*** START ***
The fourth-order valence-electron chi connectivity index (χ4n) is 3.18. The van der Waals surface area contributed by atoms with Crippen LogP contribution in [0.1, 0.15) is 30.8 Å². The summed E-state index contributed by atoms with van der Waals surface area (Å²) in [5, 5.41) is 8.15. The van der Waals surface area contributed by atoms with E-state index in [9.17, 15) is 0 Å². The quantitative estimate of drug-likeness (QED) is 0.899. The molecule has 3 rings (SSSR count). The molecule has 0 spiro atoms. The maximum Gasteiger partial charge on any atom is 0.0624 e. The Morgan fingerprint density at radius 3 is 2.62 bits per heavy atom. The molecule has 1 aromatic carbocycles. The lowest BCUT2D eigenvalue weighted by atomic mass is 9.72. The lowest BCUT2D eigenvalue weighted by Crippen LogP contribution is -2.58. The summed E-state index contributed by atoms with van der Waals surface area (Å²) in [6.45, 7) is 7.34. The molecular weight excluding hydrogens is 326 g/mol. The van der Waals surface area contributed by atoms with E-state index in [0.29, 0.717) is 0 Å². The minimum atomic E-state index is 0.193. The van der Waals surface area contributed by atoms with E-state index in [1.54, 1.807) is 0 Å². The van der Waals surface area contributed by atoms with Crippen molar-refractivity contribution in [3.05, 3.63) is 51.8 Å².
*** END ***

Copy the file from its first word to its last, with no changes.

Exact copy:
The fourth-order valence-electron chi connectivity index (χ4n) is 3.18. The van der Waals surface area contributed by atoms with Crippen LogP contribution in [0.1, 0.15) is 30.8 Å². The summed E-state index contributed by atoms with van der Waals surface area (Å²) in [5, 5.41) is 8.15. The van der Waals surface area contributed by atoms with E-state index in [9.17, 15) is 0 Å². The quantitative estimate of drug-likeness (QED) is 0.899. The molecule has 3 rings (SSSR count). The molecule has 0 spiro atoms. The maximum Gasteiger partial charge on any atom is 0.0624 e. The Morgan fingerprint density at radius 3 is 2.62 bits per heavy atom. The molecule has 1 aromatic carbocycles. The lowest BCUT2D eigenvalue weighted by atomic mass is 9.72. The lowest BCUT2D eigenvalue weighted by Crippen LogP contribution is -2.58. The summed E-state index contributed by atoms with van der Waals surface area (Å²) in [6.45, 7) is 7.34. The molecular weight excluding hydrogens is 326 g/mol. The van der Waals surface area contributed by atoms with E-state index in [0.29, 0.717) is 0 Å². The minimum atomic E-state index is 0.193. The van der Waals surface area contributed by atoms with E-state index in [1.54, 1.807) is 0 Å². The van der Waals surface area contributed by atoms with Crippen molar-refractivity contribution in [3.05, 3.63) is 51.8 Å².